I saw down with WTA Insider‘s Courtney Nguyen, and New York Times contributor Ben Rothenberg, to dissect Halep’s Roland Garros success.








In the video above, we discuss Halep’s comeback from 3-6, 0-2 down against Stephens on Saturday, and how she was able to pull it off. Nguyen poses the important question: Did Halep banish her demons from last year’s painful final, or did she actually embrace them?


Rothenberg then points out that Halep is the first Slam-less world No. 1 to claim a first major while holding the top spot. Unlike others in the past, Halep used her ascension to the top of the rankings as a springboard rather than getting weighed down by the fact she was at the summit but with no Slams on her resume. Nguyen also tells us about the great influence of her coach Darren Cahill, who seems to have finally cracked the Simona code.




The outpouring of congratulatory messages we’ve seen on social media from Halep’s peers, pundits and even ATP players and coaches has been undeniable. Nguyen tells us why the 26-year-old Romanian is so well-respected.



Stephens missed a chance of winning a second title in her last three Slams but can walk away with many positives, especially with a runner-up showing on clay, which is a surface she likes, but isn’t necessarily her best. The new world No. 4 went on an eight-match losing streak after winning her first major at the US Open last September. Will she find more consistency after her latest strong outing in Paris?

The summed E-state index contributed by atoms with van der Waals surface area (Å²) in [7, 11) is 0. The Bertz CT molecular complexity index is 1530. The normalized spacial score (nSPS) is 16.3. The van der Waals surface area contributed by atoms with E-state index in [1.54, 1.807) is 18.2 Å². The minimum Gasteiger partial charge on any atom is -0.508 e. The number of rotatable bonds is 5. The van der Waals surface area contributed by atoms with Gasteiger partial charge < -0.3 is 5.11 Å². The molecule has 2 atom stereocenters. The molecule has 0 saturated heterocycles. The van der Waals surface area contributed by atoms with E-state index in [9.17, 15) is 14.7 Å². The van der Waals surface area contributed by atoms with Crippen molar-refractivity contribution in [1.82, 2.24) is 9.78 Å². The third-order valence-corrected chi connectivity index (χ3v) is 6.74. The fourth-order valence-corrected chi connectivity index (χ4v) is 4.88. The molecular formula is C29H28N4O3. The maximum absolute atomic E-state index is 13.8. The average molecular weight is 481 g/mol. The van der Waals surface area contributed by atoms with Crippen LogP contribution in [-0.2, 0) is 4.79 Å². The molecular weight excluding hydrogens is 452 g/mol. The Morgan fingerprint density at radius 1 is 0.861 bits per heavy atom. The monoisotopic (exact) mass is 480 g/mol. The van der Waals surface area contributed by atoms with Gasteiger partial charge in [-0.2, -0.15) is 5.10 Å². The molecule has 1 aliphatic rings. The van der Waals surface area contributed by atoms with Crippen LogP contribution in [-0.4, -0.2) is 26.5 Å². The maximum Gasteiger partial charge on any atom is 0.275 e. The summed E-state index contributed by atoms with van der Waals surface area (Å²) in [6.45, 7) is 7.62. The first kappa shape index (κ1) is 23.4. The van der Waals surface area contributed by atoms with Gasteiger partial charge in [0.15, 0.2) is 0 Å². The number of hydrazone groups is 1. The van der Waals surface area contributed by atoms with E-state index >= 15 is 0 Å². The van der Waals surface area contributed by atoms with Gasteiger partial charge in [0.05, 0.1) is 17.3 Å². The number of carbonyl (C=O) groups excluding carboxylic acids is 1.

Finally, we deliberate how Halep will react after checking the biggest item on her bucket list. Will Wimbledon come too soon for her, or will she try and keep her momentum going?



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Simona Halep proves to be the people's champion with well-deserved Roland Garros victory

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Third time's a charm: For Simona Halep.

You can tell how huge Simona Halep’s victory at the French Open means not from her own response to it but from the emotional reaction of the public, her fellow players, and people around her.

The ‘SI-MO-NA’ chants took over Roland Garros on Saturday, and even somehow made their way into her press conference. Twitter exploded with congratulatory messages from her peers – but they weren’t your standard mandatory cordial props.

“CONGRATULATIONS, Simona – is what I‘m trying to say and thank you for teaching us all,” said Andrea Petkovic, who lost to Halep in the third round here in Paris last week.

“For all the haters who said she‘ll never win a Slam because she‘s mentally weak, go choke on that. Everyone has their own timing and supposed failures are often just stepping stones in an individual‘s life,” continued the German.

Russia’s Elena Vesnina posted: “Simonaa! You deserve this title more than anyone @rolandgarros. Huge congratulations!”

Two-time Wimbledon champion Petra Kvitova messaged Halep after the Romanian lost last year’s French Open final to Jelena Ostapenko. She consoled her and told her, “it’s coming”.

The Czech texted her against after he win on Saturday and congratulated her.

Daria Gavrilova simply posted a tweet with Halep’s name and a crying face emoji, followed by applause.